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Cyclops 2023 August LEADERBOARD

North Atlantic SST Anomalies noted

by Daria Blackwell 30 May 10:40 UTC
SST anomalies in compared with the averages © Ocean Cruising Club

Sea Surface Temperature (SST) and other factors have been noted as deviating from the norms for the North Atlantic in the early months of 2023.

The graph from Climateanalyzer shows the temperature anomalies for the North Atlantic, with the black line representing the year 2023 so far. The ocean temperatures are running higher than normal for this time of year, being the highest ever in known satellite observation. Three marked areas on the graph are temperature peaks in March, April, and May. The ocean surface anomalies for late March show two ocean "hotspots" developed. One area centered around Cape Verde, and the other was further to the north. The peak anomalies in this period already exceeded 4 degrees Celsius.

Analysis by Severe Weather Europe explains what is happening. This part of the ocean is known to have an important connection to the Atlantic hurricane season and the other weather seasons ahead. It can have a profound effect on trade winds and storm patterns. This is not expected in an El Niño year, so we'll have to wait and see which wins out.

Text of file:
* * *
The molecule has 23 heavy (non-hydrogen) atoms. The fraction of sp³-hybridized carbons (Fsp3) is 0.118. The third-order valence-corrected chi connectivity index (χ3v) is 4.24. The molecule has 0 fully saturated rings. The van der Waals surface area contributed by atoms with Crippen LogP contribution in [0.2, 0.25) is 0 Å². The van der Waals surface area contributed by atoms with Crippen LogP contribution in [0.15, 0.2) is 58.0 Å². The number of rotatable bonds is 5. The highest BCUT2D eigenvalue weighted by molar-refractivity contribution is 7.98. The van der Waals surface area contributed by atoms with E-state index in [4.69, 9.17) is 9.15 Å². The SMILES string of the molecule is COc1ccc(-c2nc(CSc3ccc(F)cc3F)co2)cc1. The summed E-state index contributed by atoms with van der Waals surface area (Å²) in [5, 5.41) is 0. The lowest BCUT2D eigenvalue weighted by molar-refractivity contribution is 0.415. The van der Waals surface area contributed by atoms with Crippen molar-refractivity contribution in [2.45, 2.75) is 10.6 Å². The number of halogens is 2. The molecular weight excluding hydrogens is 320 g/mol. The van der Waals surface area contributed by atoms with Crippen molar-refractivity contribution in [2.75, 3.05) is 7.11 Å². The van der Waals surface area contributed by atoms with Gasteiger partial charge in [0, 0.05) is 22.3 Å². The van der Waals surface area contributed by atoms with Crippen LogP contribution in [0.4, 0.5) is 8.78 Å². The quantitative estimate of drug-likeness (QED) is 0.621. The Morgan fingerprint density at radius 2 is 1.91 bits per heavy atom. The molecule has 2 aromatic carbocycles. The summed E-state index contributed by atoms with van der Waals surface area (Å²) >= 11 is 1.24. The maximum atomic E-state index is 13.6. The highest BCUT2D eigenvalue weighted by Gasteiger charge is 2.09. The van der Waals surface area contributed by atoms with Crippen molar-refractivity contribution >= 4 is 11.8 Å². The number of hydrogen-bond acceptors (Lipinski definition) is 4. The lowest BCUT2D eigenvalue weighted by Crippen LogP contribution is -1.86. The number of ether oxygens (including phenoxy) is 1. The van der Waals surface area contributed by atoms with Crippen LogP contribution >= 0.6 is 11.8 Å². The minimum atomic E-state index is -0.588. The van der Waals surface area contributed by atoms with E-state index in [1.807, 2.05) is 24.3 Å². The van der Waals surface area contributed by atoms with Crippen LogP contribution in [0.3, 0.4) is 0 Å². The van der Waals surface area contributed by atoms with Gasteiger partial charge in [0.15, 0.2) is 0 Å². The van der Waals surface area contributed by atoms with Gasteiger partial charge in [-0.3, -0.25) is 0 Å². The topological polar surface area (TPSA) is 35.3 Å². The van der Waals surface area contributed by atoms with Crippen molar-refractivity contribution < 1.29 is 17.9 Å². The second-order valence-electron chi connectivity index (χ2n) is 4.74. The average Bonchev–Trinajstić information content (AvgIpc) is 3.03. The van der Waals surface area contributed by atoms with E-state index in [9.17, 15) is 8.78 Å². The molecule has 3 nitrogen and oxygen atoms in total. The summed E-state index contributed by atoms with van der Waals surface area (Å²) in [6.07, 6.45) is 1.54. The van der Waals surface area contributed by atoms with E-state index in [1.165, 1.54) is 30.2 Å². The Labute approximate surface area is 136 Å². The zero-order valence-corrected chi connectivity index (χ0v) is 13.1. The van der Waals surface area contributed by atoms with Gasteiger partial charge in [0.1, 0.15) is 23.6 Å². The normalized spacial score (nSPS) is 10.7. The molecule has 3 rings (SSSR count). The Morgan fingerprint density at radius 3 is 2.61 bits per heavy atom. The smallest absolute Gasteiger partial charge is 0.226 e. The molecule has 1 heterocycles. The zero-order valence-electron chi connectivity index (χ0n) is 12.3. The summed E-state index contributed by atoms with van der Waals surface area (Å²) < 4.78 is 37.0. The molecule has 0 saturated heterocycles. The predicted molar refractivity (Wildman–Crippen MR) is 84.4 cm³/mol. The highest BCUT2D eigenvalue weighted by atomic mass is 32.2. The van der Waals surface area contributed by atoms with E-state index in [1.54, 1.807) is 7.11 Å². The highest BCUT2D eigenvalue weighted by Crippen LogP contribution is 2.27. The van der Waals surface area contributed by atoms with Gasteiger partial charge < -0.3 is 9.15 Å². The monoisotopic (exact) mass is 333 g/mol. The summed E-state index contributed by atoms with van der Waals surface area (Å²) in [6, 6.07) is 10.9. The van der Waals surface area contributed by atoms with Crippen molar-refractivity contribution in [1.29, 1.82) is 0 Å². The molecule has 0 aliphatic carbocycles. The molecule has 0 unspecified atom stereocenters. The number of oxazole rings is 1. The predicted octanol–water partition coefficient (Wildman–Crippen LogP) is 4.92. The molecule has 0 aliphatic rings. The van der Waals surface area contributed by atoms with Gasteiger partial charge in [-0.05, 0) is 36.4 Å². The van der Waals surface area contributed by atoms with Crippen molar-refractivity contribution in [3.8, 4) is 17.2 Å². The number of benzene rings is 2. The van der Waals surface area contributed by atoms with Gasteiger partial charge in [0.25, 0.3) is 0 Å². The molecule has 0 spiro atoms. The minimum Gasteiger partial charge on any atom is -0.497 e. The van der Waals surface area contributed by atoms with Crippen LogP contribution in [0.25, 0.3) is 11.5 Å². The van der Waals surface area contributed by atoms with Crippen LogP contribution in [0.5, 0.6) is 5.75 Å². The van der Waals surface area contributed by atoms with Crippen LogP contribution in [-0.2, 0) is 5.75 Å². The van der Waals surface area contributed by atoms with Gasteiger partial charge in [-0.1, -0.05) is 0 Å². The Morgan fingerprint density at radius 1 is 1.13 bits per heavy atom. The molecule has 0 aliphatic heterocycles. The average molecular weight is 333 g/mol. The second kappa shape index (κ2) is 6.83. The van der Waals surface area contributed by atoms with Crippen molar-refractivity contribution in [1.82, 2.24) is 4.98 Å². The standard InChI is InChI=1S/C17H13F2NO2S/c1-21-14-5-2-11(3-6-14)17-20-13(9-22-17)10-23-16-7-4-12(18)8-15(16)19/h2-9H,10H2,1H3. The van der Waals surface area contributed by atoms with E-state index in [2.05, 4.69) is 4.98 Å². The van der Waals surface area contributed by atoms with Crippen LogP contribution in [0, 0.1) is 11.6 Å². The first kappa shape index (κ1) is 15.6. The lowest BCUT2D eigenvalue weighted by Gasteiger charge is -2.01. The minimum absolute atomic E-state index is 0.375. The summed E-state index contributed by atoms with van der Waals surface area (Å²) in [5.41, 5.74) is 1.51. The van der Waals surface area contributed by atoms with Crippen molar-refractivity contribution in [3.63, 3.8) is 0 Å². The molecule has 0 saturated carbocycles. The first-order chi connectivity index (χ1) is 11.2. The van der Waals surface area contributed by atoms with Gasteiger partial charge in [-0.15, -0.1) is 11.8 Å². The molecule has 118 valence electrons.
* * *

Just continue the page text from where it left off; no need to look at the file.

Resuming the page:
Perhaps the Australian prediction of only a 50% chance of an El Niño event this year is justified. There have been instances where global models were suggesting prolonged warming in the ocean, but an El Niño or La Niña event didn't materialise. This happened in 2014 when a strong El Niño was projected but did not occur that year, instead kicking in the following year.

In any case, global SSTs are showing a trend toward increasing ocean temperatures overall, which is not a good sign for the planet. The global oceans are currently running at record high levels, not seen since satellites began measuring SST (since 1980).

This trend is taking place alongside the declining levels of high-latitude sea ice measured during the satellite era as well. The magnitude of the current sea ice extent anomaly (negative) in the Antarctic clearly stands apart relative to any other year for May.

Record low Antarctic sea ice for the date and record warmth in the North Atlantic. Both indicate more energy than ever in the climate system.

This article has been provided by the courtesy of the Ocean Cruising Club

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